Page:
Saudi Arabia, Israel's secret relations ( IRAN )

Thu, 29 Jul 2010 16:55:43 GMT

Saudi Arabia's King Abdullah begins a tour of Jordan, Syria and Egypt in a bid to ease the tensions in Lebanon and discuss Arab unity.

However, many analysts question the real intentions of King Abdullah's visit to the Arab countries.

The following is a transcript of Press TV's interview with Ali al-Ahmed, director of the Institute of Gulf Affairs (IGA), regarding Saudi Arabia's past relations with Israel and its recent bombing of Northern Yemen.

Press TV:According to a Saudi minister, King Abdullah quoted that he knows, “the problems facing the Arab world.” He embarked on this visit to discuss ways to strengthen inner Arab relations and achieve Arab unity. Do you think that is the whole truth and will it be a successful visit?

al-Ahmed:Well I think the kingdom is trying to consolidate its allies in the region, and is trying to organize the region for its own interest. Regarding Arab unity, I don't think this is a Saudi policy at all. Because we have seen what happened in Yemen, and that was not an issue of unity. The Saudis bombarded Northern Yemen and did more damage than Israel did to Gaza in terms of the amount of weapons and bombs used. So this is not an issue of unity this is an issue of Saudi Arabia trying to convince Syria to join in the pro-American bloc in the Middle East: mainly Egypt, Jordan and some other Persian Gulf States. So this is part of the overall effort on the Saudi government with the US to push against Iran and its allies in the region, and maybe try to prepare for some type of military action against Iran. I don't think it will come to that. But this is what the Saudis are hoping to do: to isolate Iran through putting pressure on Syria and Lebanon.

Press TV: King Abdullah speaks of the peace process, “To establish a just and comprehensive peace in ensuring the legitimate rights of the Palestinians.” Such things have been said for years by the Saudi leaders. I mean is the outcome expected to be any different this time around?

al-Ahmed: I don't think a different outcome will happen and let's just remember in 2009 when the Gaza attack occurred. Saudi Arabia was in support of the Israeli attack on Gaza and they were not totally against it. We see this policy continuing to happen. Saudi Arabia wants Israel to pressure Palestinian groups like Hamas which it doesn't like. Saudi Arabia is on the side of Israel. And you have probably heard the story of the chief of the Mossad in Israel meeting with Saudi Arabia in secret. That is not the first time the Saudis and Israelis have met so there is some kind of coordination between the two sides.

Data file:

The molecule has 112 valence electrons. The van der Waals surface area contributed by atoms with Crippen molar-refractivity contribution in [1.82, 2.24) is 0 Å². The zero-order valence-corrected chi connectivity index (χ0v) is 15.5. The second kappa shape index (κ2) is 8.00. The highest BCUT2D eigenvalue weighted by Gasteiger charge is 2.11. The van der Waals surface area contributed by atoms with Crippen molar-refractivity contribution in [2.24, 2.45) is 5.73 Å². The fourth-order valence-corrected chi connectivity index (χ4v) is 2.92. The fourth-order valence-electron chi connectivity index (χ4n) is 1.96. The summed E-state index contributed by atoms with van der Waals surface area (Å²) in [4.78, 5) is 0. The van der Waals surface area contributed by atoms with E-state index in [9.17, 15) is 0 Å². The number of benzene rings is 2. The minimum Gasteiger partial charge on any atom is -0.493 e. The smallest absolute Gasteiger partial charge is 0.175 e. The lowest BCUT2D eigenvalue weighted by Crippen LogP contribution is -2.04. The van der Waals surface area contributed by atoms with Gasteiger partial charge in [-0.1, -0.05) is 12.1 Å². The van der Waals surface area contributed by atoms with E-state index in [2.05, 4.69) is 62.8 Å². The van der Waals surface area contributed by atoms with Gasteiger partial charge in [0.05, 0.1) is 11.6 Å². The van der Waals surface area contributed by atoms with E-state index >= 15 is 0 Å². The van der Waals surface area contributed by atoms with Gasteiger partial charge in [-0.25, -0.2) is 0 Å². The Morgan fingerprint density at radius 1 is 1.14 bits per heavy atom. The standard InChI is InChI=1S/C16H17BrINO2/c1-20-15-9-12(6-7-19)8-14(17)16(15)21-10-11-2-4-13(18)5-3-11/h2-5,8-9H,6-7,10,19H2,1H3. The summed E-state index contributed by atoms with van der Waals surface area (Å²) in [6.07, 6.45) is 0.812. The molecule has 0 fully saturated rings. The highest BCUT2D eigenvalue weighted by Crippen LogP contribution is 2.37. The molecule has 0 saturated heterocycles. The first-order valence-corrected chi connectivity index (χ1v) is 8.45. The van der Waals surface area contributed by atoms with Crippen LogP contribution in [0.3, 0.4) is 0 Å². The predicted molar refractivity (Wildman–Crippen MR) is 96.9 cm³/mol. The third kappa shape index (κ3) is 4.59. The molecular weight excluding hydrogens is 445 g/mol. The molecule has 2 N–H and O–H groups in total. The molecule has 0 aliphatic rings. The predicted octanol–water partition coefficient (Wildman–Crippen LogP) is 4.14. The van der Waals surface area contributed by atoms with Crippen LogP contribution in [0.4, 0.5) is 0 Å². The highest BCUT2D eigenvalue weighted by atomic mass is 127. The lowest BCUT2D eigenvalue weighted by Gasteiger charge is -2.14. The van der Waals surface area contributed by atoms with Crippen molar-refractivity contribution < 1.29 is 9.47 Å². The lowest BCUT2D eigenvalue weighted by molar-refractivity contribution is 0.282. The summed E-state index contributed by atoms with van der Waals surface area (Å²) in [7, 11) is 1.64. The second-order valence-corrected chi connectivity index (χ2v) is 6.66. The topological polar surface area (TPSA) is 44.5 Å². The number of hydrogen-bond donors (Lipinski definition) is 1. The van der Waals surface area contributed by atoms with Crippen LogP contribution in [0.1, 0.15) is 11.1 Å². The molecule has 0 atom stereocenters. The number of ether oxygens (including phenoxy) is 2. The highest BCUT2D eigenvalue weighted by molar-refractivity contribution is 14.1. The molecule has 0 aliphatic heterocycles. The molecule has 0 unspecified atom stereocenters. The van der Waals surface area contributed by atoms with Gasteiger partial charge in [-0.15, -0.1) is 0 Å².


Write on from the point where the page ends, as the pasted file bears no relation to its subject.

Press TV:I'd like to stay with what you just mentioned. There is word of Saudi Arabia allowing access for Israeli planes if Israel were to attack Iran and as you just mentioned the Israeli Mossad chief visited Saudi Arabia for talks. How probable is it that the relationship is growing and that King Abdullah's Arab unity tour was more about that than anything else.

al-Ahmed: It was about that for sure. The Saudi government has always for the last 50 years put in mind the relationship with Israel. It was not really a hostile relation; it was a relation of convenience. In the last 20 years or so, they have had cooperative contacts. For example we know that the former Saudi ambassador to Washington had secret meetings and communications; not only in the last few years but it dates back over 20 years ago. So they have this relationship of convenience because we see that Saudi Arabia has not contributed to any effort that is against Israel in terms of a military attack. They have always avoided that but you see them very active in Yemen, Pakistan, Iraq and other countries. You don't see them doing anything militarily against Israel because of their special relationship. It is a private relationship but it has been highlighted with the meeting between King Abdullah and Shimon Peres, the Israeli president, in 2008 in New York. So this is something that has been done on the highest levels of both governments.